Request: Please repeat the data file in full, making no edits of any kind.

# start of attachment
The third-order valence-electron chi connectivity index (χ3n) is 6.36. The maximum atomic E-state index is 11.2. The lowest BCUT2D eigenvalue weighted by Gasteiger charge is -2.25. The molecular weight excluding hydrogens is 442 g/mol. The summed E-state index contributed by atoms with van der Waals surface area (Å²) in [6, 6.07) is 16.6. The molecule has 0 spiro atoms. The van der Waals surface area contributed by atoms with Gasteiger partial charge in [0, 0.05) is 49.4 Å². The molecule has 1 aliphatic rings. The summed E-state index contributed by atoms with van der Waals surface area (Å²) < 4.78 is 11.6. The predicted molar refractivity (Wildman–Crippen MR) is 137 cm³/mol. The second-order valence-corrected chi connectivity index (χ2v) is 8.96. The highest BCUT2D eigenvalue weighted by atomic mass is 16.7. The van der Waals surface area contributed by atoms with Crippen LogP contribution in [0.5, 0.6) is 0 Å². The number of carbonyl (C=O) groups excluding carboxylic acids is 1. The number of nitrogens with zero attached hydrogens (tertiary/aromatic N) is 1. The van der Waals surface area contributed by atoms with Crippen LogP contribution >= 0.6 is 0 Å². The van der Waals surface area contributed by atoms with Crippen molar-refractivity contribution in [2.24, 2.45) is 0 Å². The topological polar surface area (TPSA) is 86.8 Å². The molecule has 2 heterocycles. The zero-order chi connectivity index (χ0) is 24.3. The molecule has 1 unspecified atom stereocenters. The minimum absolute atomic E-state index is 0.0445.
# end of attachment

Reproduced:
The third-order valence-electron chi connectivity index (χ3n) is 6.36. The maximum atomic E-state index is 11.2. The lowest BCUT2D eigenvalue weighted by Gasteiger charge is -2.25. The molecular weight excluding hydrogens is 442 g/mol. The summed E-state index contributed by atoms with van der Waals surface area (Å²) in [6, 6.07) is 16.6. The molecule has 0 spiro atoms. The van der Waals surface area contributed by atoms with Gasteiger partial charge in [0, 0.05) is 49.4 Å². The molecule has 1 aliphatic rings. The summed E-state index contributed by atoms with van der Waals surface area (Å²) < 4.78 is 11.6. The predicted molar refractivity (Wildman–Crippen MR) is 137 cm³/mol. The second-order valence-corrected chi connectivity index (χ2v) is 8.96. The highest BCUT2D eigenvalue weighted by atomic mass is 16.7. The van der Waals surface area contributed by atoms with Crippen LogP contribution in [0.5, 0.6) is 0 Å². The number of carbonyl (C=O) groups excluding carboxylic acids is 1. The number of nitrogens with zero attached hydrogens (tertiary/aromatic N) is 1. The van der Waals surface area contributed by atoms with Crippen LogP contribution >= 0.6 is 0 Å². The van der Waals surface area contributed by atoms with Crippen molar-refractivity contribution in [2.24, 2.45) is 0 Å². The topological polar surface area (TPSA) is 86.8 Å². The molecule has 2 heterocycles. The zero-order chi connectivity index (χ0) is 24.3. The molecule has 1 unspecified atom stereocenters. The minimum absolute atomic E-state index is 0.0445.